So identical twins should agree on moral issues twice as often as fraternal twins -- at least that is if 'genetics' has any influence on human compassion, and, he says, that's precisely what he found.
The participants used a scale of 1 (strongly disagree) to 5 (strongly agree) to evaluate a number of statements, including 'Cheating on income tax is as bad as stealing' and 'I am a person people can count on'.
The answers among identical twins were almost twice as alike as among the fraternal twins, leading Mr.Ruston to conclude that' genes' account for 42 per cent of the individual differences in attitudes. Not everybody will believe that, of course... Mr.Paul R Ehrlich of 'The University of Stanford', in North America -- a leading proponent of the 'Environment-is-Everything' school of thought, maintains that identical twins have very different life experiences than the rest of us. Even parents sometimes have trouble telling them apart, so their environmental experiences may be more similar than different. Mr.Ehrlich told a meeting of 'The American Institute of Biological Sciences' (of the USA):
'"Genetic Evolution" did not determine most of how we act or provide us all with a pre-programmed "human nature"',
'There is no reason to believe that human beings are either innately violent or innately peaceful, instinctively disposed to wreck their environments or to be conservationists, or born "genetically" "GAY" or "genetically" "straight"'.
However, 'That's silly', says Mr.Ruston. The vast majority of scientists in the field do believe that 'genes' play a r´┐Żle, he adds:
'It's both; the 'genes' tell us that some of us are a "tad more" socially responsive than are others'.
That's likely true -- and even on a gender level, he adds; one of the questions he asked the participants of his survey was whether they liked seeing others open gifts. A hardy 'yes' indicating that the person is 'empathetic'.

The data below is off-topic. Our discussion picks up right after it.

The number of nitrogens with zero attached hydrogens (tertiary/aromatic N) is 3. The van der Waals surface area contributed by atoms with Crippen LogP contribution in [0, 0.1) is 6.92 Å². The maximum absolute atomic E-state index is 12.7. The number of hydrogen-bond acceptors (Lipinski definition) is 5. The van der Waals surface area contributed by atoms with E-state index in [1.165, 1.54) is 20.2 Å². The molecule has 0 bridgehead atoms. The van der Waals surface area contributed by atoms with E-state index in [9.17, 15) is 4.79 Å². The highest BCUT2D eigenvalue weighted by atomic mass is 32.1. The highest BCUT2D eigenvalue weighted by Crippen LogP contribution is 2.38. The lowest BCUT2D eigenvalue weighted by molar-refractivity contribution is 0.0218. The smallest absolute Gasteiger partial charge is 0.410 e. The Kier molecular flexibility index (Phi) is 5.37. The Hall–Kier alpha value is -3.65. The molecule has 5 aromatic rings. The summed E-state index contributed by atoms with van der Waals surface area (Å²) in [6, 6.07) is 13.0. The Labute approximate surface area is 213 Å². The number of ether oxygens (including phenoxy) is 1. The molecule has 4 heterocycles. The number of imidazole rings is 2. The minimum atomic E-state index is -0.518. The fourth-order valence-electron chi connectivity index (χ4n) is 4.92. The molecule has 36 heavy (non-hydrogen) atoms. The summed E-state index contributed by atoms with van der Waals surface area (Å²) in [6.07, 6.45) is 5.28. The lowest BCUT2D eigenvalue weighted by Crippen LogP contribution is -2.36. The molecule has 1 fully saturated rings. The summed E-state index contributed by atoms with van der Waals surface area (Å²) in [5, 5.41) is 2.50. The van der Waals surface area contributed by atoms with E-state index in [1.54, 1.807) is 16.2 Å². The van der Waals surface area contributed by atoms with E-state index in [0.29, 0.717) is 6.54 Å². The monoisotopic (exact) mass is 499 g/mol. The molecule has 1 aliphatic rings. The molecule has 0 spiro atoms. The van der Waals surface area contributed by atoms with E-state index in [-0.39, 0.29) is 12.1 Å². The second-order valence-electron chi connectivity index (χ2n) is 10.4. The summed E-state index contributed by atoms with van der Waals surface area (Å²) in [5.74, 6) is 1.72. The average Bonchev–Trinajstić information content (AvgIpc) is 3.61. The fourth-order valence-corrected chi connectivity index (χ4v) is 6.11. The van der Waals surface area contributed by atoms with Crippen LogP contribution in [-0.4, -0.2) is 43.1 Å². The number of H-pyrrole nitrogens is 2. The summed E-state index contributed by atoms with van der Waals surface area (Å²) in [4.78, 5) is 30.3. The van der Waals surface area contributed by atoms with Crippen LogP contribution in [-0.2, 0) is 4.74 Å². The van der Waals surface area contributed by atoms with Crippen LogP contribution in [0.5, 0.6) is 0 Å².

'Females are much higher on that', Mr.Ruston says. 'In fact, I didn't find a single female in my sample who didn't endorse that item. But 20 per cent of males will say "nope, they're not interested in watching people open presents"'.
'Are We Programmed For Kindness?: Study Finds Genetic Basis For Human Kindness', Lee Dye, ABC News, 2005-01-12 Previously on this Blog... Science & Stats: The 'God Gene' 2004-12 Science: Women have Evolved Infidelity Gene 2004-11 Science: Nicotine Gene Identified 2004-11 Science: The Real Reasons We Fancy Someone 2004-11 Science & Stats: We Are All Potential Torturers 2004-11 Science: The Origins of Successful Human Beings 2003-02

2 Comments:

Anonymous Anonymous said...

LOL! I see where you are up to, davedevine! All these silly genes stories. Yeah, nothing is our fault because it's all genetically preprogrammed. *Right* LOL!

1/13/2005 01:45:00 am  
Anonymous Anonymous said...

The Nature-Nurture debate has been dead for years; everyone knows the answer is always going to be 'a bit of both'!

What a waste of time and money if that is all Rushton could come up with.

1/13/2005 12:59:00 pm